Law enforcement authorities arrested and charged three more people this morning in connection with the early-morning arson fire that engulfed a new housing subdivision in Charles County last week.
Among them was a man listed as a member of a volunteer fire department that responded to the blaze.
Affidavit signed by FBI agent in support of criminal complaint against Aaron L. Speed.
Md. Arson: Ten homes were destroyed and 16 damaged, resulting in an estimated $10 million in destruction to the new subdivision.
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Charles County Fires
The United States Attorney's office in Baltimore confirmed the arrests, which came on top of charges brought earlier during the week against a security guard, Aaron L. Speed, hired to protect construction sites in the development.
Authorities identified the men as Patrick Stephen Walsh, 20, of Fort Washington, Jeremy Daniel Parady, 20, of Accokeek and Michael McIntosh Everhart, 20, of Waldorf. They said the three Maryland men were all acquaintances of Speed's. All were charged with arson.
Parady, like Speed, had an interest in volunteer firefighting. He is listed on the web site of the Accokeek Volunteer Fire Department as a "riding member." Personnel from the Accokeek station were dispatched to the fire at 5:08 a.m..
It is not known whether Parady was part of the crew that responded that morning. Firefighters at the station declined to talk to a reporter on Saturday, saying they had been instructed to make no comment.
The website also indicates that Parady was a member in good standing. He was part of a crew that received "congratulations and a good job" for their work at an Oct. 23 call to a home where a woman was suffering from a drug overdose.
Members of the Clinton and Potomac Heights volunteer departments said this week that Speed expressed interest in joining about two months ago but never followed up.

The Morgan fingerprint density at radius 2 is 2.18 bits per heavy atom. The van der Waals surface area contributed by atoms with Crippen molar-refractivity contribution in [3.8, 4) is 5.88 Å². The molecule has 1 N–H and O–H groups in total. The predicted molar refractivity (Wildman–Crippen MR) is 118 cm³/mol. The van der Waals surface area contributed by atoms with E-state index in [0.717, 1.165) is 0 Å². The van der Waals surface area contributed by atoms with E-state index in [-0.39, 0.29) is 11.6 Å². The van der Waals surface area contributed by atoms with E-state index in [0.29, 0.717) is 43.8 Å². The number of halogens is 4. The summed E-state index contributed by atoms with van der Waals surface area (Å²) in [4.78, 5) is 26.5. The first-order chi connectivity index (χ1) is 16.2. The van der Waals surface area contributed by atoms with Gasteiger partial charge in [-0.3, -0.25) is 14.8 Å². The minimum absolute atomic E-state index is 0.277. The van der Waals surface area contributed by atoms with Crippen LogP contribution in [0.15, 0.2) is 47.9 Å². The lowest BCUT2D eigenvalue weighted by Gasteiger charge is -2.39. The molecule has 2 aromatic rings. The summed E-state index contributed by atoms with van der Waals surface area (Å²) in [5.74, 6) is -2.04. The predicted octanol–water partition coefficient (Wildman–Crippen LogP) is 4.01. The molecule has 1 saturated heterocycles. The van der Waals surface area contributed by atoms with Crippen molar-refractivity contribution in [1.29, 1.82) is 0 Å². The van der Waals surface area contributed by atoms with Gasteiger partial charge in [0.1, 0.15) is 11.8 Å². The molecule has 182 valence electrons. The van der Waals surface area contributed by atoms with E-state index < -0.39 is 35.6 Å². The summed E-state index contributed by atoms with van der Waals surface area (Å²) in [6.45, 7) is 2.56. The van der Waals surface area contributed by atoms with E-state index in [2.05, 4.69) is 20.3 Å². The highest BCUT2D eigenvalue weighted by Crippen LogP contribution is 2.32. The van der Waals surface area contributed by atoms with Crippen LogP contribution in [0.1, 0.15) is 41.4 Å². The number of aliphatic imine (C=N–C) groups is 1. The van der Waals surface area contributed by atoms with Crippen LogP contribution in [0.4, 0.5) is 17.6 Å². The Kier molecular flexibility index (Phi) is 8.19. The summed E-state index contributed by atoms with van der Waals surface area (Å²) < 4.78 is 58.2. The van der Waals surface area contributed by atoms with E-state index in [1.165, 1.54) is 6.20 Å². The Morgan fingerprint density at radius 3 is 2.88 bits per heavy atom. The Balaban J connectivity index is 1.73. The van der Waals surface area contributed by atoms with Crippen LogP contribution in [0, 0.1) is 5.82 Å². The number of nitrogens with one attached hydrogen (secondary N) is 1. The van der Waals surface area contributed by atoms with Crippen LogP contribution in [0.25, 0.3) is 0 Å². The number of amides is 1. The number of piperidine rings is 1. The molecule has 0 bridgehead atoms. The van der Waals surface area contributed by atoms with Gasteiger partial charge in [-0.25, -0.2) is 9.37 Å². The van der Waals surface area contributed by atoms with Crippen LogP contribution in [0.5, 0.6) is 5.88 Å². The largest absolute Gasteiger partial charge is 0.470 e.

Another of the men had earlier been identified as someone who had been rejected for a job by Lennar Corp., the developer of the houses.
A Federal magistrate Friday ordered Speed to be held pending a hearing Tuesday.
The arson charge that landed Speed in a federal courtroom yesterday was brought because he repeatedly tripped over his own story in accounting for his whereabouts during the early-morning hours when fire engulfed 10 new homes in a Charles County subdivision.
Using contradictory statements Speed gave reporters and investigators, and tracking his movements by pinpointing the cell phone towers that handled his calls, authorities successfully confronted Speed with his deceptions on Thursday, according to a federal affidavit. He admitted that he was "present" when the fires were set, the court document said.
As the federal magistrate ordered Speed held without bail, a picture emerged yesterday from documents and interviews of a man who was deeply troubled by the death of his infant son, frustrated in his effort to become a volunteer firefighter and unhappy with the security service that employed him.
Speed, 21, appeared to avoid eye contact with his pregnant wife, Tamara, and other family members during a brief appearance yesterday in U.S. District Court. Wearing a black T-shirt bearing an image of a skeleton and the phrase "Dead Stroke," he responded respectfully as Magistrate Judge William Connelly advised him of his rights and granted his request for a public defender.